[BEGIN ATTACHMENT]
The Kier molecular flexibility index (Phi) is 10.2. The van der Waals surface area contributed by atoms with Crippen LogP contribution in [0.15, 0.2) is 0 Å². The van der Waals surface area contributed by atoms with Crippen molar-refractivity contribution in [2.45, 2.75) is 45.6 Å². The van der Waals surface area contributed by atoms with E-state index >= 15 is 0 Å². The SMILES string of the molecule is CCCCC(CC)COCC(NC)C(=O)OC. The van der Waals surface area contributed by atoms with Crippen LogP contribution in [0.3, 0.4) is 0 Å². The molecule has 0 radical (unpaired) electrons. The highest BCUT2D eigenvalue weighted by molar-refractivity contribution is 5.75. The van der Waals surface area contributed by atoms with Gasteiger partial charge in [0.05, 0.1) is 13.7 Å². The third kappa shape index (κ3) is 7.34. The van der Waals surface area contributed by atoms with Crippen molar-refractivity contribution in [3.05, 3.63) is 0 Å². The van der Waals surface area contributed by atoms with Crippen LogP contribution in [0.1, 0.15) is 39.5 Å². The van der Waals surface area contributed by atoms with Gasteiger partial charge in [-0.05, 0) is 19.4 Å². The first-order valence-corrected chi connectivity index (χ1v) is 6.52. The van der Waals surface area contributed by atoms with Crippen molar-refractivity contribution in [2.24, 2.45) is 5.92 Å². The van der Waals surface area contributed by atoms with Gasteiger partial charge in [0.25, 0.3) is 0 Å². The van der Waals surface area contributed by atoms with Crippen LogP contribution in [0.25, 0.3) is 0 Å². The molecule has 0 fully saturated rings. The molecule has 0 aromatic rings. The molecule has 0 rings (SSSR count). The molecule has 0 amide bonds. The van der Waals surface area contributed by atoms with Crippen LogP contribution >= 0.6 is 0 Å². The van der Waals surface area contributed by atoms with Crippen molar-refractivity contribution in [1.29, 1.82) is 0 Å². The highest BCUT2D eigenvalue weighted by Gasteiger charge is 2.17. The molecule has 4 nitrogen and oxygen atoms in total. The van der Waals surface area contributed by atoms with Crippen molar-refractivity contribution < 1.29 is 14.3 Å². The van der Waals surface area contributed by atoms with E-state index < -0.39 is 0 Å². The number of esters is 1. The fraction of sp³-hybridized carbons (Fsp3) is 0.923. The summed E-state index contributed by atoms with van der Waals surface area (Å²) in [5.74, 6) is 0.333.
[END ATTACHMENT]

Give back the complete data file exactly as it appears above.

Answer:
The Kier molecular flexibility index (Phi) is 10.2. The van der Waals surface area contributed by atoms with Crippen LogP contribution in [0.15, 0.2) is 0 Å². The van der Waals surface area contributed by atoms with Crippen molar-refractivity contribution in [2.45, 2.75) is 45.6 Å². The van der Waals surface area contributed by atoms with E-state index >= 15 is 0 Å². The SMILES string of the molecule is CCCCC(CC)COCC(NC)C(=O)OC. The van der Waals surface area contributed by atoms with Crippen LogP contribution in [0.3, 0.4) is 0 Å². The molecule has 0 radical (unpaired) electrons. The highest BCUT2D eigenvalue weighted by molar-refractivity contribution is 5.75. The van der Waals surface area contributed by atoms with Gasteiger partial charge in [0.05, 0.1) is 13.7 Å². The third kappa shape index (κ3) is 7.34. The van der Waals surface area contributed by atoms with Crippen molar-refractivity contribution in [3.05, 3.63) is 0 Å². The van der Waals surface area contributed by atoms with Crippen LogP contribution in [0.1, 0.15) is 39.5 Å². The van der Waals surface area contributed by atoms with Gasteiger partial charge in [-0.05, 0) is 19.4 Å². The first-order valence-corrected chi connectivity index (χ1v) is 6.52. The van der Waals surface area contributed by atoms with Crippen molar-refractivity contribution in [2.24, 2.45) is 5.92 Å². The van der Waals surface area contributed by atoms with Gasteiger partial charge in [0.25, 0.3) is 0 Å². The van der Waals surface area contributed by atoms with Crippen LogP contribution in [0.25, 0.3) is 0 Å². The molecule has 0 fully saturated rings. The molecule has 0 aromatic rings. The molecule has 0 rings (SSSR count). The molecule has 0 amide bonds. The van der Waals surface area contributed by atoms with Crippen LogP contribution >= 0.6 is 0 Å². The van der Waals surface area contributed by atoms with Crippen molar-refractivity contribution in [1.29, 1.82) is 0 Å². The highest BCUT2D eigenvalue weighted by Gasteiger charge is 2.17. The molecule has 4 nitrogen and oxygen atoms in total. The van der Waals surface area contributed by atoms with Crippen molar-refractivity contribution < 1.29 is 14.3 Å². The van der Waals surface area contributed by atoms with E-state index < -0.39 is 0 Å². The number of esters is 1. The fraction of sp³-hybridized carbons (Fsp3) is 0.923. The summed E-state index contributed by atoms with van der Waals surface area (Å²) in [5.74, 6) is 0.333.